Hawthorn recruit Emily Everist nearly missed one of the most important name calls of her life on AFLW Draft night.

The 17-year-old Bendigo product was in Cairns, not knowing whether her AFLW dream would come true.

Everist was not rocking by the TV or grasping a family member’s hands, she had instead sat in a room with the door closed, nervously awaiting the news on her own.

When she was drafted by the Hawks at Pick 26, all the emotions spilled out of that room and into the living room.

“I didn’t really want to be there watching,” Everist admitted.

“I was too nervous, too worried and had a lot of emotions.

“I went to the toilet just before Picks 25 and 26 (Hawthorn’s final picks of the draft) and didn’t really want to come out but my parents were telling me to, so I slowly made my way back into the lounge room just in time to hear my name.

“Then I heard my name and it was such a relief, I was so excited.

“I couldn’t stop smiling, I couldn’t go to sleep!”

The journey to the elite level has been a rapid one for Everist, who only started playing football in January.

After playing 14 years of elite soccer mainly in defence, she used those skills to suit up in the backline for the Bendigo Pioneers in the NAB League.

“A lot of the positional skills and spatial awareness from soccer has come across to footy a lot which has been really helpful,” Everist said.

“I’ve just got to fine-tune skills like kicking but overall, it’s really helped.”

One of Everist’s most impressive attributes is her endurance, which she said has come with a lot of hard work.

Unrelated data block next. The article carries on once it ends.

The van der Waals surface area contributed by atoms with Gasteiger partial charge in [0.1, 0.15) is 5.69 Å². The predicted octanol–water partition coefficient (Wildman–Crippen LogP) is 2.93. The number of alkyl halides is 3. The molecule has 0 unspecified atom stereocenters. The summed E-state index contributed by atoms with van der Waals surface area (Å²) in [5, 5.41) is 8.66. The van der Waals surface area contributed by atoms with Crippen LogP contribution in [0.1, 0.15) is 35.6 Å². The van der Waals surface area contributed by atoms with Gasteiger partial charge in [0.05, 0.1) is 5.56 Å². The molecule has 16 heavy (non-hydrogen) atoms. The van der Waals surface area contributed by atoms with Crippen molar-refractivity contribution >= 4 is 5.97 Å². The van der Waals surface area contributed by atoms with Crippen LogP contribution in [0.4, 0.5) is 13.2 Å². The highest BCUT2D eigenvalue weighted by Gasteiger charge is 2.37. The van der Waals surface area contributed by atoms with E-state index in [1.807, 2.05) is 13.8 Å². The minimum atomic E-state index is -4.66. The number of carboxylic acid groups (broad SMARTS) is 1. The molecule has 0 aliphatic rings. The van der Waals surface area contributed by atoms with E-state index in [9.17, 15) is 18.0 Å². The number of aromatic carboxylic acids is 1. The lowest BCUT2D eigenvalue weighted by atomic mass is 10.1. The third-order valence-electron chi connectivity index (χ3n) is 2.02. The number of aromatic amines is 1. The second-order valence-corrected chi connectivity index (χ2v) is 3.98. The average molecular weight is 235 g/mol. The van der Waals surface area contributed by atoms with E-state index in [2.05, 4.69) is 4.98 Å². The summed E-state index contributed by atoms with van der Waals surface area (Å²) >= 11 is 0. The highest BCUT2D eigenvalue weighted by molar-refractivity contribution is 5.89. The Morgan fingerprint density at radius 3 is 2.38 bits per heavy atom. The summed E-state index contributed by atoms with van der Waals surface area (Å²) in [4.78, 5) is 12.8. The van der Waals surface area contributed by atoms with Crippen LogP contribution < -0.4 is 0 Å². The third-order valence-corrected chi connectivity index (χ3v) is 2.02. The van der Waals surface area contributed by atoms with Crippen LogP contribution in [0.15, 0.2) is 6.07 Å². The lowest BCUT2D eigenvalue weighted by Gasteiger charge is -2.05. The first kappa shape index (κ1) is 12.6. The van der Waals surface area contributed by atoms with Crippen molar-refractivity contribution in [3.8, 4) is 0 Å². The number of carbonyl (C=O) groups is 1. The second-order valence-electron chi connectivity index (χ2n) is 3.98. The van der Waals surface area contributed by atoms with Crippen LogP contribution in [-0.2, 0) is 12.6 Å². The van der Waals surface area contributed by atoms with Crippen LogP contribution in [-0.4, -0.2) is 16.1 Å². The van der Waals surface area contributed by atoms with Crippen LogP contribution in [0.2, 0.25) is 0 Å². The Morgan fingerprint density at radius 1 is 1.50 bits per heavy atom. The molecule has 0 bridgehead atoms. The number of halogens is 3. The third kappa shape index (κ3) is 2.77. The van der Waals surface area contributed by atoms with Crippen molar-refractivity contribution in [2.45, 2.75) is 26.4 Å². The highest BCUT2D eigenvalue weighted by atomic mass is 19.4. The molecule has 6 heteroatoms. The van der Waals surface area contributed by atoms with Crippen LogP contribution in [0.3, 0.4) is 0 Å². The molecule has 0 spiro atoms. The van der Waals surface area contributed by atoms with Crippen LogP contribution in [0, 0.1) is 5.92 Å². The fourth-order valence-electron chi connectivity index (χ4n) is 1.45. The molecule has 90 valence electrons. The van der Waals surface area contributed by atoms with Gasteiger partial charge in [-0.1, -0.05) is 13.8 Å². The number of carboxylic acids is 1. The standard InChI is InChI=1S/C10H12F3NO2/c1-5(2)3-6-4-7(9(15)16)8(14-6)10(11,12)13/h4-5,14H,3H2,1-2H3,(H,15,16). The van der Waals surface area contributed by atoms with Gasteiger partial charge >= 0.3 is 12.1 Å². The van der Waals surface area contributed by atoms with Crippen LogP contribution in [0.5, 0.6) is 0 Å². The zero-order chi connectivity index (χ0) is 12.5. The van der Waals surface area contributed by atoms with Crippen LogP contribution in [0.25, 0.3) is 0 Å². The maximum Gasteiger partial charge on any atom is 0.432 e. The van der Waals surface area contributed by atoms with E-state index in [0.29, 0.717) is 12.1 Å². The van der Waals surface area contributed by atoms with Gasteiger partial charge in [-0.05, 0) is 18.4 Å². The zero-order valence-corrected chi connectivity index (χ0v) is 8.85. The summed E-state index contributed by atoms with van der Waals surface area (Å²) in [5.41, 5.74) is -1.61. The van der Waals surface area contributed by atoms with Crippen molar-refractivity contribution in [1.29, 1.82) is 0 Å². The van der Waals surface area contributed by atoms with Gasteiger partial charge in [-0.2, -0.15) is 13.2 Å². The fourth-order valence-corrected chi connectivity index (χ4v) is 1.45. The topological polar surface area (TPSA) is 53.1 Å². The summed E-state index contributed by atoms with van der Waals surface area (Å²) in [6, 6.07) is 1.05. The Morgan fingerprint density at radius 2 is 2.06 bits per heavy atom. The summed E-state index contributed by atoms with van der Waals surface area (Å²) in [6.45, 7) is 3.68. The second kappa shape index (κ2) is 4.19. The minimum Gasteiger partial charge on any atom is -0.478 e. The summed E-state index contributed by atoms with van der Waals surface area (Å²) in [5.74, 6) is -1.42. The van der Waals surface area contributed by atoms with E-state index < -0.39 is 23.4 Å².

As someone who watches a lot of AFL and AFLW, she has taken inspiration from three players in particular to help build on her running capabilities. 

“I model my game on a few different players, not just one,” Everist said.

“Alyssa Bannan, her ability to stay in the contest and receive those balls in behind, Emma Kearney, her drive of the legs, and even Ed Langdon - his endurance work down the wing is something I want to take on board in my game."

Like every draftee, Everist’s family has made a lot of sacrifices to sustain her footy journey.

But what sets her family apart is the travel distance, ferrying to and from Bendigo on multiple occasions both while she was playing footy and soccer.

The defender simply couldn’t be where she is without her family.

“There’s been a lot of travel in the past few years with footy and soccer but I’ve enjoyed every bit of it,” she said.

“I’m willing to make all those sacrifices for the sport I love.

“Now that I’ve been drafted, I think my family is probably happy that I’m not stressed and grumpy anymore.

“I’m sure they’re very proud and hopefully now know that their driving has paid off.

“They’re just excited to see how I go and how I develop.”